U of R: Microbiology Field Trip


Image via loganpetlak.ca

On October 31st, 2016, our AP Biology class left Central Collegiate to go to the  University of Regina (U of R) for the morning. The purpose was to take advantages of the opportunity to do a bacterial isolation lab. It was my first time going to the U of R and I was in awe of the size of the campus and the number of people.

Inside the lab, we met Professor John Stavrinides who is an associate microbiology professor. He introduced the topic of microbiology and what it was. Later, he gave each student five swabs. We had to swab five different things in the common area of U of R. I swabbed the women’s washroom floor, ATM, a classroom’s chair, a stairway banister and the water fountain. After going back to the lab, we were given more swabs. I swabbed my palms, my phone and my cheeks. Doing this lab made me realize how dirty my hands were.


Image of Growing Bacteria in Petri Dishes via stevespanglerscience.com


In the lab, we were given five petri dishes. Two were LB, two macConkey, and one mannitol salt plates. Each plate had to be labeled and then we squiggled them on to the gelled agar on the petri dishes. We sealed all the plates and waited for one day to allow the bacteria to grow. The next day, we looked at our plates and found that some of our plate had shown little growth of bacteria where some other ones didn’t. The bacteria from the women’s washroom floor and the stairway banister had some bacteria showing. The bacteria from my hands were the most visible and there were a lot them showing! It was showing on mannitol salt plate; this means that the bacteria was Gram-positive. I am presuming the reason for my hands to be so dirty is because I was fascinated by the university and I touched everything that I passed by. So, as I walked and touched the objects, many microbes were transferring to my hands. The plate showed the prove of that.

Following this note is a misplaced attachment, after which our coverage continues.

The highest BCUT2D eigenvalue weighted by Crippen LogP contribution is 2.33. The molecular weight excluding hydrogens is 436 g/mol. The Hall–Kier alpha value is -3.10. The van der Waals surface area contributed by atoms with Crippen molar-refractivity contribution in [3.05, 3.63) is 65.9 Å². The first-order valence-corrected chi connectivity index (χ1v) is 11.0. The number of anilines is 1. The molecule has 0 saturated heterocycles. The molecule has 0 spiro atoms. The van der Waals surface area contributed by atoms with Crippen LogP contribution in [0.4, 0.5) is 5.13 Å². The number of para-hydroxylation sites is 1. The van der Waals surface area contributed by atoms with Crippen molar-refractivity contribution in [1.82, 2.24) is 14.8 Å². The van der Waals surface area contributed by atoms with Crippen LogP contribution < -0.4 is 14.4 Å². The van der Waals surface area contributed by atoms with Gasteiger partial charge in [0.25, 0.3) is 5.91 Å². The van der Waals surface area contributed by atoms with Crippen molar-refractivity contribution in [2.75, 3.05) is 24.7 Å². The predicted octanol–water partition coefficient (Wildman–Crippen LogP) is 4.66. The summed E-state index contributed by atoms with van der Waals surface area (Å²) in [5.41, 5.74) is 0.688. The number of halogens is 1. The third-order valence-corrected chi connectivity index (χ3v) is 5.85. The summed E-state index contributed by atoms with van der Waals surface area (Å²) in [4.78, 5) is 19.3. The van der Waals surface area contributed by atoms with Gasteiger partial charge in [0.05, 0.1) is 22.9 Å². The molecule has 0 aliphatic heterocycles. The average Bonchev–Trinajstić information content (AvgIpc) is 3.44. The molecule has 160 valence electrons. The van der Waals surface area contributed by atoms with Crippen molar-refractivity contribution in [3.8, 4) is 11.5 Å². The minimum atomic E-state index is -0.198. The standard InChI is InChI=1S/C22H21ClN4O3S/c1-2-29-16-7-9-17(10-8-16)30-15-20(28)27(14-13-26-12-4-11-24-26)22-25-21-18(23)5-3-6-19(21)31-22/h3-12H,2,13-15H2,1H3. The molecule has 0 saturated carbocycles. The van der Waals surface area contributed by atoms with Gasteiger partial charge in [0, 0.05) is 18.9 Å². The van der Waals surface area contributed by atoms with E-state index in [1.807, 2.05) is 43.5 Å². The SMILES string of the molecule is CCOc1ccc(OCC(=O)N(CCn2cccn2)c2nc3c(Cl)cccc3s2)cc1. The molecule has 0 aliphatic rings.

Photo: Caring for ourselves goes hand in hand with caring for the planet

Image via davidsuzuki.org

Discussion that interested me

After analyzing our plate, our class had discussions

Some bacteria showing, and  some are not showing on the plate? Why?

We discussed a few possible reasons why this is. One of them is the incubation period. The reason can be very simple; the bacteria just need more time to grow in the incubator. Another could be that since it was at a common area, the place is often sanitized which prevents bacteria from growing on that specific places or surfaces. For example the washroom is a dirty place, the janitor has to clean it everyday to prevent bacteria from growing. So if the bacteria didn’t show up on the plate, it’s all because of the janitor. He or she had cleaned the place properly to prevent bacteria from growing.


There are bacteria that actually beneficial to you body. One is probiotic; this bacteria helps your digestive system. They help prevent irritable bowel syndrome, infectious diarrhea, and etc. They are naturally found in your body. You can also find them in foods and supplements.

Important thing to remember: Not all bacteria are harmful and it’s sometimes is good to be affected by different kinds of bacteria so you can be immune to it. For example, my grandparents didn’t have the  luxury to have washroom or shower when they were younger. So when they had to shower, they used the pond that was shared by most people in the whole town. The people had to use the same water to wash the dishes too. (Remember, you can’t drain the water from the pond like you can in regular washroom.) Now you can imagine how many harmful microbes there would have been in that pond. The funny thing is that my grandparents told me that they didn’t get sick much only few time when they were younger and it was just minor sickness.

University Life

Image result for university of regina
Image via University of Regina

As a student that’s still in high school, I don’t feel like going to University yet. I don’t want to be part of the bigger world. There might be more freedom, but I feel like my life would be stressful because  of homework and being in debt. However, I am interested in going into the medical field, especially in pre-pharmacy and doing a science degree. I am planning to go to U of R for the first 3-4 years then got to U of S for doing the pharmacy program. What I am really exited about going to university is doing the labs; I like to experiment.


My big question: How come there are some people who are more immune to harmful bacteria  than others? What makes us different from them? As years pass by, are people becoming less or more resistant to pathogens?

A video you can watch about microbes:

More infomations on probiotics:








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